Friday morning started out with a bang. Noah and I were fishing (and catching a few) bluegills from the canoe, and Braden was picking up a few small bass from the shore. I put Noah into position to cast to the end of a dock, and I turned to see Braden’s little five weight doubled over.

“Big bass!” he hollered.


I hopped out of the canoe, and ran over as Braden landed this dandy. Snapped a few pictures and Braden removed the big black leech pattern from his grizzled jaw. By northern standards, this is a nice fish, especially in this lake. The impaired water quality, short growing season, and lots of meat fishers takes its toll on the big ones. The majority are under ten inches. So when you find a bigger one, enjoy it.

The next part of the day brought us to a favorite spot, a large nature preserve full of abandoned water filled quarries. The biggest one is barely an acre, and over a hundred feet deep. Half a dozen of these ponds are stocked with trout, but the draw is the big bass. Huge bass up to five pounds that thrive in the shallows. I honestly wonder how many stocker rainbows survive their first year. The quarry hasn’t changed much since it was active. Huge grout (big blocks of rejected granite) piles still adorn the shore, and a derrick, complete with fly catching cables, towers over the ponds. Despite all this, the area is still has a somewhat pristine air to it. Aspens and oaks are thick between the quarries, and the water is crystal clear.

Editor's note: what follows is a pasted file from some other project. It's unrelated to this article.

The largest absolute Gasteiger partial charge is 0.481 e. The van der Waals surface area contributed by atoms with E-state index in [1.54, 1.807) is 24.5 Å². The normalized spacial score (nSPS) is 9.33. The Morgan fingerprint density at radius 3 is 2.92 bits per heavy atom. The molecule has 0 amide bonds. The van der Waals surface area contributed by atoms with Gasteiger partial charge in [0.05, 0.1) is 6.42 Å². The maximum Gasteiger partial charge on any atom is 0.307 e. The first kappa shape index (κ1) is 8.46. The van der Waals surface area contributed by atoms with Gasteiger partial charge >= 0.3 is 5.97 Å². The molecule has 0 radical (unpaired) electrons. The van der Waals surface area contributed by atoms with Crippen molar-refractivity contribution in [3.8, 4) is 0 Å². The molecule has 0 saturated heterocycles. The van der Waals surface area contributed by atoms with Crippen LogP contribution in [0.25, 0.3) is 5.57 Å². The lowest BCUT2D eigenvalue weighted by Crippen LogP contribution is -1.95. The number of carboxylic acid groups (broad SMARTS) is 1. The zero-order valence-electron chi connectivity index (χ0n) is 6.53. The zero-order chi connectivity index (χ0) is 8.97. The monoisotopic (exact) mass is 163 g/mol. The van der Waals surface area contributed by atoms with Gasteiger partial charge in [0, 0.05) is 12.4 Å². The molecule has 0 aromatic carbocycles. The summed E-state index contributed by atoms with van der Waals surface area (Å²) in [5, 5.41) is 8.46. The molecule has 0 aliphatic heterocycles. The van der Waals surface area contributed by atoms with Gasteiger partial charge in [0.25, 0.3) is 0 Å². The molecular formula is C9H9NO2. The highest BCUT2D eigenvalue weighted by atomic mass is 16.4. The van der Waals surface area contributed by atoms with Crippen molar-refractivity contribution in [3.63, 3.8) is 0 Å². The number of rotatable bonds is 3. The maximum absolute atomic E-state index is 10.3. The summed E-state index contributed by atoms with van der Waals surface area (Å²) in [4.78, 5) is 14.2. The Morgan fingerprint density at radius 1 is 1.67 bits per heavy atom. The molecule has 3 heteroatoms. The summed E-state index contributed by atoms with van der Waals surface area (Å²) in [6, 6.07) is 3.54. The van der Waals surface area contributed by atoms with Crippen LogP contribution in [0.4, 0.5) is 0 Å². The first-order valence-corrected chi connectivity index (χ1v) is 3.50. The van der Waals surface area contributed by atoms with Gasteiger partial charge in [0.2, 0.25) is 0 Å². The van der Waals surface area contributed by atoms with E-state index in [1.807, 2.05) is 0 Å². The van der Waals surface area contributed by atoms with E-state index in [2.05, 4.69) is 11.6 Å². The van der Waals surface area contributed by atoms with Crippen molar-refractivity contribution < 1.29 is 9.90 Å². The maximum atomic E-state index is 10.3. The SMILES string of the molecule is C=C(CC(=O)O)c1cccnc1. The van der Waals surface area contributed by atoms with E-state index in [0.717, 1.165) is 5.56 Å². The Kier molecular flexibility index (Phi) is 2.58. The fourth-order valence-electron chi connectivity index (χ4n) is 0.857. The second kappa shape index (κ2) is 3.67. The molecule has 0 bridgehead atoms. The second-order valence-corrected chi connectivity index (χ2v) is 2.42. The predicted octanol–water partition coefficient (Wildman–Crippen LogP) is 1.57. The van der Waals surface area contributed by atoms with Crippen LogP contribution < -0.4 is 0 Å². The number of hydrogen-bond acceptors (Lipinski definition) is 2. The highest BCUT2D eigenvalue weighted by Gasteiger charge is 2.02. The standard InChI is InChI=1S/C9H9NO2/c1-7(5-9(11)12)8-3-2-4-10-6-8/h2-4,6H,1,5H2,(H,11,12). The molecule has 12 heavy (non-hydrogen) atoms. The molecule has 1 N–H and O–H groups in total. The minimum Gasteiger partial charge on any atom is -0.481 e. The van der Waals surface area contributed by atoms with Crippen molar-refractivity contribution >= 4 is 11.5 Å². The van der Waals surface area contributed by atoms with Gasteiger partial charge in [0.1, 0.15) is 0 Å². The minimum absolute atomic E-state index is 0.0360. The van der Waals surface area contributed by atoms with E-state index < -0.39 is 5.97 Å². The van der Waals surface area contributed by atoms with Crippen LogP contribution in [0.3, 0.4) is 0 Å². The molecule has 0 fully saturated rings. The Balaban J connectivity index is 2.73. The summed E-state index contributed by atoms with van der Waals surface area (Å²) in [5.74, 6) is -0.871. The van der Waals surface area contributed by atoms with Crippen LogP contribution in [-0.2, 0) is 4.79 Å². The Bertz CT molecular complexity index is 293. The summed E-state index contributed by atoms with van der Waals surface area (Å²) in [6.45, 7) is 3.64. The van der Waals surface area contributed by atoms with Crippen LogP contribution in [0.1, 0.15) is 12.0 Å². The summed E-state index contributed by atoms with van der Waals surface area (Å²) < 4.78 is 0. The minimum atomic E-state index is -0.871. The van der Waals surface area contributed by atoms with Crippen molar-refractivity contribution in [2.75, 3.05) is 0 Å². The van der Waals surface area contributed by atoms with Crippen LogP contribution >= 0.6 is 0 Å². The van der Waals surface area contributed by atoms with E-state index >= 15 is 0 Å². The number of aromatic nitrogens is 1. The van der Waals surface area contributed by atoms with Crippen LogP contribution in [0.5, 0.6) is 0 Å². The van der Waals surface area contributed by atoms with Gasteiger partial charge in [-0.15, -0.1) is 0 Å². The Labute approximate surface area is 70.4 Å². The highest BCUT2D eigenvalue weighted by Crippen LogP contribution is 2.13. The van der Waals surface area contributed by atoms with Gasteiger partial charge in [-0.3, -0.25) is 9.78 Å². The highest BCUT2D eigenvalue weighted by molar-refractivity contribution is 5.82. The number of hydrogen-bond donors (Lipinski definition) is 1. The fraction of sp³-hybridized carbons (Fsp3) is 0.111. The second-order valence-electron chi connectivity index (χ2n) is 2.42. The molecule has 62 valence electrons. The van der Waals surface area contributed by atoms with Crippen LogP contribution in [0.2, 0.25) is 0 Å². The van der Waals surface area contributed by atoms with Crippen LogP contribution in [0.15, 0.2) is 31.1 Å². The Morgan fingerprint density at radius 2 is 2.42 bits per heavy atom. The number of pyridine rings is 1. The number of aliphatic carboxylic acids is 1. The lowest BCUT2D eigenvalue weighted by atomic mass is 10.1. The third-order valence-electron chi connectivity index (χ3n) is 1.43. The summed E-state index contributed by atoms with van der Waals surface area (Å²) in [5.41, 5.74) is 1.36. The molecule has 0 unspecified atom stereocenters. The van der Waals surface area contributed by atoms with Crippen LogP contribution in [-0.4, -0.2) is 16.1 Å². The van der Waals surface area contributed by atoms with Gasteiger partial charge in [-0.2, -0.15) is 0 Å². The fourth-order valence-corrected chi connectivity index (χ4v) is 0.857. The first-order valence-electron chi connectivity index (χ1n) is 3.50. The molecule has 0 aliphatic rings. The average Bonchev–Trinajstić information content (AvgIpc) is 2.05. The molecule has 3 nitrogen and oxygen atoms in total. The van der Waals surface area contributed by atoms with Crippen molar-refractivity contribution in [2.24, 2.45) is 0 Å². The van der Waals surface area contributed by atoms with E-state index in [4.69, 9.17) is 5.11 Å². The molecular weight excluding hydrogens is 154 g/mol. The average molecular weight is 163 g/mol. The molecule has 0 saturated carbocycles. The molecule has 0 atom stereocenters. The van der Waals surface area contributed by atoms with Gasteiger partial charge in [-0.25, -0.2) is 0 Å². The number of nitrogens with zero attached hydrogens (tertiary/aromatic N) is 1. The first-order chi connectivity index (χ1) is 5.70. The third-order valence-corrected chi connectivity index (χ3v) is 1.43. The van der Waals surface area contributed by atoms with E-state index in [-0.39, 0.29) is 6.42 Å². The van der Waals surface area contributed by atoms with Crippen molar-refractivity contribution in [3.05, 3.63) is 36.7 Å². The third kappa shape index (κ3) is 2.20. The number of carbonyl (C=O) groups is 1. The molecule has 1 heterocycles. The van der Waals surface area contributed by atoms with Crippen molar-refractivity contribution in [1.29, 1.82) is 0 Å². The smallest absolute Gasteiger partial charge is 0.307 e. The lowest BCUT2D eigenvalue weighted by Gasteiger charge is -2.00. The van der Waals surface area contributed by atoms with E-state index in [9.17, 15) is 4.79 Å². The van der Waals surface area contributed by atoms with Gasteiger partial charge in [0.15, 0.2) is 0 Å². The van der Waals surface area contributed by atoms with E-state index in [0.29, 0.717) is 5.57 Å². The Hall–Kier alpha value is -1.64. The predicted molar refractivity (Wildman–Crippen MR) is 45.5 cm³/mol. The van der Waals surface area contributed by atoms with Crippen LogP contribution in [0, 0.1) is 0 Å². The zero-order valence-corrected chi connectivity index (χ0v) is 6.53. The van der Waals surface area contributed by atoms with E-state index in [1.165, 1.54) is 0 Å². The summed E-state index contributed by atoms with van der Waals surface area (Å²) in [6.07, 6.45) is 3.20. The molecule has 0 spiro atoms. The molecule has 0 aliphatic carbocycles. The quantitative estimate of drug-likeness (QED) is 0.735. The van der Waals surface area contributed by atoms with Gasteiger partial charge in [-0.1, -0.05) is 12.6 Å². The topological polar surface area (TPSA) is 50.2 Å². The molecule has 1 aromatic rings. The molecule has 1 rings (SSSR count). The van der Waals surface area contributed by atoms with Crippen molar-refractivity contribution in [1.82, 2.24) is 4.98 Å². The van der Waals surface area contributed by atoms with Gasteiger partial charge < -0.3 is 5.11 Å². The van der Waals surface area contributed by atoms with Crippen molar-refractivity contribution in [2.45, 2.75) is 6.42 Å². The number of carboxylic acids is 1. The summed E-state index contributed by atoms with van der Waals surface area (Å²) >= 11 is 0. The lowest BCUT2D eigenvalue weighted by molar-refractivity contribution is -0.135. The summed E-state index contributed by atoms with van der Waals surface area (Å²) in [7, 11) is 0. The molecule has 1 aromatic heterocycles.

The first quarry we stopped at is filled with an over eager population of big green sunfish. Grandpa, Braden, and Noah each caught around twenty in a short time while I tried to coax a large bass to eat my fly. Not hungry. The visibility was amazing, down to around twenty feet. I could almost count the spots on a small rainbow that swam by. The next pond was a bit larger and shallower, and where we’ve had our most consistent bass fishing. There is a cliff on one side where you can cast easily and sight fish to bass all day. I caught a respectable twelve incher and a smaller one on a big articulated streamer. Then tragedy struck. The fly became snagged deep on a rock, and I pulled a little too hard trying to free it. Snap! My eight weight cracked in half. Huge bummer. It wasn’t amazing quality, but it worked to throw the bigger flies.